I'll pause here for a second, just so we can all marvel at this story — not so much that the Chicago Public Schools tried to implement "remote teaching" almost one hundred years ago during an emergency school closure due to disease. But that here we are again. The challenges and the results and the arguments (for and against) and the innovative superintendent boasting in The New York Times without any data to substantiate his claims — it all sounds so incredibly familiar.

Perhaps the question then isn't simply "how do we learn from Chicago 1937" but rather "why haven't we?"

One reason we didn't was because the hype around radio dissipated fairly quickly, supplanted by the promise of the next big thing: television. (The first television broadcasts began in the US in the 1920s, but it wasn't until after World War II when TV sets became ubiquitous in homes and in schools.) Video, as they say, killed the radio star.

There were a number of crises in education following the war: the "baby boom" led to massive overcrowding; there were teacher shortages in many schools; and the launch of the Soviet satellite Sputnik in 1957, of course, prompted Americans to fear that the country had fallen behind, particularly when it came to science and math education. My forthcoming book, Teaching Machines focuses — as the title suggests — examines the push to adopt teaching machines during this period. Don't worry, I'll be back to talk more about that when the book comes out. For now, today, I'm going to talk about TV.

I've written about a couple of the more high-profile implementations of television in schools the 1950s and 1960s on Hack Education. The push for teaching by television in America Samoa, for example — one of those stories you can point to when people insist "oh, we will never let technology to replace teachers." In American Samoa, that is certainly what they tried to do. The story of the MPATI, the Midwest Program on Airborne Television Instruction in which two DC-6 planes flew over schools in Indiana, Illinois, Kentucky, Michigan, Ohio, and Wisconsin, broadcasting televised lessons via Stratovision — supplemental instruction for rural students, not a replacement for human instruction. Because definitely running two giant planes as a television broadcasting service makes sense.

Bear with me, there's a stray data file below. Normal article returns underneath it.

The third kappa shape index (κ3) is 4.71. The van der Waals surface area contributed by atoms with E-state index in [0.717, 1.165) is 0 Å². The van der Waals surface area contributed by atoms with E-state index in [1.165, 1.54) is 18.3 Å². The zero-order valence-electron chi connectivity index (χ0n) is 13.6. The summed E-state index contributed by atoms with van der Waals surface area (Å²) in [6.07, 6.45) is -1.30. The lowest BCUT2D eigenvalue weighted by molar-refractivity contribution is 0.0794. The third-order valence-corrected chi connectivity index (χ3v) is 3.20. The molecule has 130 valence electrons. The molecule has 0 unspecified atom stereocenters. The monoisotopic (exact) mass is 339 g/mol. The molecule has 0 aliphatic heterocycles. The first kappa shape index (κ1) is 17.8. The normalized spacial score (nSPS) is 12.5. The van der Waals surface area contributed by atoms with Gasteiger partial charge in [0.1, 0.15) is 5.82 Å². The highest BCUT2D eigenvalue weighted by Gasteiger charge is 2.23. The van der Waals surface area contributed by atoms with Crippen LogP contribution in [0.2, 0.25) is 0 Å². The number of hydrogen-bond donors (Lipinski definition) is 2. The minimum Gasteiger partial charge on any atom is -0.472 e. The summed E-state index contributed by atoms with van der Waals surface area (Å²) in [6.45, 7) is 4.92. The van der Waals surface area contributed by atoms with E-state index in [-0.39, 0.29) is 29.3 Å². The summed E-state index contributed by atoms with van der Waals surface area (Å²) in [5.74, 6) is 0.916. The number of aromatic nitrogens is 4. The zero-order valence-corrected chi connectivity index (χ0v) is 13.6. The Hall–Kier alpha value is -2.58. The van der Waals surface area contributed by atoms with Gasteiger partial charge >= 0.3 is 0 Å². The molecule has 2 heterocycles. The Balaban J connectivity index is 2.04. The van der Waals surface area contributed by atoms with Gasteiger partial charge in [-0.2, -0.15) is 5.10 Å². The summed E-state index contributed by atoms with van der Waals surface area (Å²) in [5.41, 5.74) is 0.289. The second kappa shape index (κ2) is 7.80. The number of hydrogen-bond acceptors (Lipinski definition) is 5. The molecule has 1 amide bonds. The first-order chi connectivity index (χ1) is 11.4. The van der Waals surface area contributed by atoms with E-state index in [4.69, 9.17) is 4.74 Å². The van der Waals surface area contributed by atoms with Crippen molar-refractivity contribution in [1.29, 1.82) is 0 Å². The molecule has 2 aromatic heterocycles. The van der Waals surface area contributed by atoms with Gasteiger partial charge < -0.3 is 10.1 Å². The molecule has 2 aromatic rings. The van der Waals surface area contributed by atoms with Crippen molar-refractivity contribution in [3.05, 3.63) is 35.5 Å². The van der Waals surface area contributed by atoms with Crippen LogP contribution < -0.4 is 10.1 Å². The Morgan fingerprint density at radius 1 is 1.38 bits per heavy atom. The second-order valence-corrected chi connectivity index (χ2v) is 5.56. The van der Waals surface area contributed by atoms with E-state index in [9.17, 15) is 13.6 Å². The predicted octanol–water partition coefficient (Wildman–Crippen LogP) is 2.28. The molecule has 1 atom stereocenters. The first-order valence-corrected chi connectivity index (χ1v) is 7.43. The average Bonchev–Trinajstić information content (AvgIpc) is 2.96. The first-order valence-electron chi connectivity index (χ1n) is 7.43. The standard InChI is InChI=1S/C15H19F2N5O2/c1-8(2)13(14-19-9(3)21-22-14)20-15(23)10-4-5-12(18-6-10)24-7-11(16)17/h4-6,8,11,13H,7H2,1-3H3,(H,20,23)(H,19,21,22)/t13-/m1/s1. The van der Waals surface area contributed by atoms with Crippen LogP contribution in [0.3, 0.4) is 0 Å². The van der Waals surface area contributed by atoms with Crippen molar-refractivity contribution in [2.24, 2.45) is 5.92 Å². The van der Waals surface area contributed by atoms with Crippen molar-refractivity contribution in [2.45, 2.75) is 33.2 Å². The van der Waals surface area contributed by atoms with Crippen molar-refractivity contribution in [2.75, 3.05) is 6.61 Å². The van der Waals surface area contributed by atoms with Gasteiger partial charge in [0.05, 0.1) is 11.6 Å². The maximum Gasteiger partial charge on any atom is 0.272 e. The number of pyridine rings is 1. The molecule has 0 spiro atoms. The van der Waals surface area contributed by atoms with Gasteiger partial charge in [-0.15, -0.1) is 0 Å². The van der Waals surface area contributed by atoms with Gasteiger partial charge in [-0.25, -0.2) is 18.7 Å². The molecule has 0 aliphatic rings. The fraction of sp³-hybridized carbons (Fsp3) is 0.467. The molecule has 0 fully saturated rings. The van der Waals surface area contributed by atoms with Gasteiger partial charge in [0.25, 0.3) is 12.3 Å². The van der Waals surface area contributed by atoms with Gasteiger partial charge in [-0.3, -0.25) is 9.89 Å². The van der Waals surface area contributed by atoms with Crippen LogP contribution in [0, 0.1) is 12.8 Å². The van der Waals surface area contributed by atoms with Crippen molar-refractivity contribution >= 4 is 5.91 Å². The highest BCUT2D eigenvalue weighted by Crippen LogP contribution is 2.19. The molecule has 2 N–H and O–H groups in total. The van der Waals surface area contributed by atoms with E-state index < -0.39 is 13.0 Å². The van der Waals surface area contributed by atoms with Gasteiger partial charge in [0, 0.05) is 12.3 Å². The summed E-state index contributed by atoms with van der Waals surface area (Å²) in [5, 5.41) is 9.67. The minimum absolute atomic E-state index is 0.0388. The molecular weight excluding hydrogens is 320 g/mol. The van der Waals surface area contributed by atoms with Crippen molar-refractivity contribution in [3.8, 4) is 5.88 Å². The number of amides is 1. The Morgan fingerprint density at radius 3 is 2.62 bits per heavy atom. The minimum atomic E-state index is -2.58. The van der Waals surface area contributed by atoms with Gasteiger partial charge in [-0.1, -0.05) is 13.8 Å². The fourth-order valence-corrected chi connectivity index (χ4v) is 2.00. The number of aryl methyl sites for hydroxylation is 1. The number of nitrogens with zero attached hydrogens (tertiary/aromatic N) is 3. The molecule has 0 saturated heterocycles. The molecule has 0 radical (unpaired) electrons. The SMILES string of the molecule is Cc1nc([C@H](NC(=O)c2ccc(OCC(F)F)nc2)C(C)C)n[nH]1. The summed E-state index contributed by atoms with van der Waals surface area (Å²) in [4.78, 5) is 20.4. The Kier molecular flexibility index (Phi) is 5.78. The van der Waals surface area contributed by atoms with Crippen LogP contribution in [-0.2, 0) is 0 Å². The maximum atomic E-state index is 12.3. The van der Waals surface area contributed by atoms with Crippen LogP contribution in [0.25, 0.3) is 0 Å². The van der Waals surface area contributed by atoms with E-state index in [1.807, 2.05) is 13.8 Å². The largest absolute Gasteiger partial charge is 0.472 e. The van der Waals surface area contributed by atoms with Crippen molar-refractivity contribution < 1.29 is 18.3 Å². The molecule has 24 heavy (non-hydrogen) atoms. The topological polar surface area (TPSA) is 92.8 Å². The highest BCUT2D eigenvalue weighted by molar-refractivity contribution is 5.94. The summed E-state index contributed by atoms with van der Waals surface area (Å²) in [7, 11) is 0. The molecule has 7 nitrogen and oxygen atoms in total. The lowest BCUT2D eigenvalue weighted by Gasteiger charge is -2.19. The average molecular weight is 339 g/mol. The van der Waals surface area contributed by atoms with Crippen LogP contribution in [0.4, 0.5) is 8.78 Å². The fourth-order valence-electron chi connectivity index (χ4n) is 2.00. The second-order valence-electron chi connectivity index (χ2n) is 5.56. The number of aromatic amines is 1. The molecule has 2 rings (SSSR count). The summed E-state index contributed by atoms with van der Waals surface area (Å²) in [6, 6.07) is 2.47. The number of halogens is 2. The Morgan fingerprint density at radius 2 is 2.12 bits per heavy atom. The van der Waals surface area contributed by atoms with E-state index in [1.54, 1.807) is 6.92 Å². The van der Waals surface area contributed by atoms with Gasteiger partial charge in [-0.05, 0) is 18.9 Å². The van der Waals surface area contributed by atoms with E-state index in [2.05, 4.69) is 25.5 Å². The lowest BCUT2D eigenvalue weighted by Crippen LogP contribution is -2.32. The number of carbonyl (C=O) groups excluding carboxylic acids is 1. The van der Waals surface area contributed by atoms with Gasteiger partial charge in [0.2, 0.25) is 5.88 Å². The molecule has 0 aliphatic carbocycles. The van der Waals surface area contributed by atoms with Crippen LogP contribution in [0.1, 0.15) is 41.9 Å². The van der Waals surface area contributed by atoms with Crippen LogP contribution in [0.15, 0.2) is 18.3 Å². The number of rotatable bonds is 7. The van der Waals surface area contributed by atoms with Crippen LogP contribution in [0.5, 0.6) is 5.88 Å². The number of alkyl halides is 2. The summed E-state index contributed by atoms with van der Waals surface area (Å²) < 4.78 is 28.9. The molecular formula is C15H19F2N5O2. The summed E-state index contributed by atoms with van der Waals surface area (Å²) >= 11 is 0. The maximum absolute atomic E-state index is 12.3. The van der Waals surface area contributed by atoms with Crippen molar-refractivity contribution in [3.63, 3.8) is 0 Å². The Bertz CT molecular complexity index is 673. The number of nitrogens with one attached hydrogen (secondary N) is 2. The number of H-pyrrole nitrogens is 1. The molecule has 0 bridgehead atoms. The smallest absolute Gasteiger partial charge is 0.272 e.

Both of these stories should prompt us to ask which students get TV and which students get teachers, in which schools do we expand and enhance human capacity for teaching and learning and in which do we buy machines?

One thing that these two projects shared — in addition to just being really dubious ideas — was their connection to the Ford Foundation, one of the most important philanthropic organizations in the history of ed-tech. (The Ford funded the MPATI; the federal government funded the television experiment in American Samoa, but the Ford Foundation administered the program.)

Ford Foundation money was essential in making educational television more than just a "chic gimmick," historian Larry Cuban has argued. In his book Teachers and Machines, he asserts that "few technological innovations have received such a substantial financial boost from a private organization as classroom television did throughout the 1950s and early 1960s." (I will note here that Teachers and Machines was published in 1986, and we might consider how the funding landscape has changed since then. The Bill & Melinda Gates Foundation, for example, was launched in 2000 — some fourteen years after Cuban's book was published and some thirteen years after Gates became a billionaire.)

"By 1961," Cuban writes,

over $20 million had been invested in 250 school systems and fifty colleges across the country by the Ford Foundation's Fund for the Advancement of Education. Federal aid had entered the arena of instructional technology with the passage of the National Defense Education Act (NDEA) in 1958. In 1962, President Kennedy secured an appropriation from Congress that authorized the U.S. Office of Education to plow $32 million into the development of classroom instruction. By 1971, over $100 million had been spent by both public and private sources.

($20 million in 1961 is about $175 million today. $32 million in 1962 is about $273 million today. $100 million in 1971 is about $637 million today.)

An aside: one of the reasons that teaching machines "failed*" was that the big philanthropic dollars did not flow into their development to the degree in which those dollars flowed into educational television. With its deep pockets, the Ford Foundation steered the direction of education technology — and it hoped, the direction of education itself.